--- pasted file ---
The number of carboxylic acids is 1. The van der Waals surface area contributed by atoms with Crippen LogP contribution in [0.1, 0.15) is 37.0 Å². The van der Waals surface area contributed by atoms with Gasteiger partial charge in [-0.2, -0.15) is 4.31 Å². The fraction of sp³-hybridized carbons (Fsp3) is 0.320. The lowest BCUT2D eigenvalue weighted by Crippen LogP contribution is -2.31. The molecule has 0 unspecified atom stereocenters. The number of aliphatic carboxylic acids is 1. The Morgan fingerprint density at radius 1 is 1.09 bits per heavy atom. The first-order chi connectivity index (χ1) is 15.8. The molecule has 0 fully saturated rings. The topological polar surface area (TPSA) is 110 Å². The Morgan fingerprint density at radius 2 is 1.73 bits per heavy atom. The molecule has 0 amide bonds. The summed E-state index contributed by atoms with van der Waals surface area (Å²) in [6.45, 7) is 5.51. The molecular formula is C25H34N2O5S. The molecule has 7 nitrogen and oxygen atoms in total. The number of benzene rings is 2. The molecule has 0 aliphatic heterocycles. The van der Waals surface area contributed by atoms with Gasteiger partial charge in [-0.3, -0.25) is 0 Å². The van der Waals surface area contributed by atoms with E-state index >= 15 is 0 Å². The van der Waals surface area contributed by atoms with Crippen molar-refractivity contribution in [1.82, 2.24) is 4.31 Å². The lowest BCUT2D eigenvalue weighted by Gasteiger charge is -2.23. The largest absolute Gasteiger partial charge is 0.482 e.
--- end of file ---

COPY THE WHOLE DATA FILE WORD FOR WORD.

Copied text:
The number of carboxylic acids is 1. The van der Waals surface area contributed by atoms with Crippen LogP contribution in [0.1, 0.15) is 37.0 Å². The van der Waals surface area contributed by atoms with Gasteiger partial charge in [-0.2, -0.15) is 4.31 Å². The fraction of sp³-hybridized carbons (Fsp3) is 0.320. The lowest BCUT2D eigenvalue weighted by Crippen LogP contribution is -2.31. The molecule has 0 unspecified atom stereocenters. The number of aliphatic carboxylic acids is 1. The Morgan fingerprint density at radius 1 is 1.09 bits per heavy atom. The first-order chi connectivity index (χ1) is 15.8. The molecule has 0 fully saturated rings. The topological polar surface area (TPSA) is 110 Å². The Morgan fingerprint density at radius 2 is 1.73 bits per heavy atom. The molecule has 0 amide bonds. The summed E-state index contributed by atoms with van der Waals surface area (Å²) in [6.45, 7) is 5.51. The molecular formula is C25H34N2O5S. The molecule has 7 nitrogen and oxygen atoms in total. The number of benzene rings is 2. The molecule has 0 aliphatic heterocycles. The van der Waals surface area contributed by atoms with Gasteiger partial charge in [-0.3, -0.25) is 0 Å². The van der Waals surface area contributed by atoms with E-state index >= 15 is 0 Å². The van der Waals surface area contributed by atoms with Crippen molar-refractivity contribution in [1.82, 2.24) is 4.31 Å². The lowest BCUT2D eigenvalue weighted by Gasteiger charge is -2.23. The largest absolute Gasteiger partial charge is 0.482 e.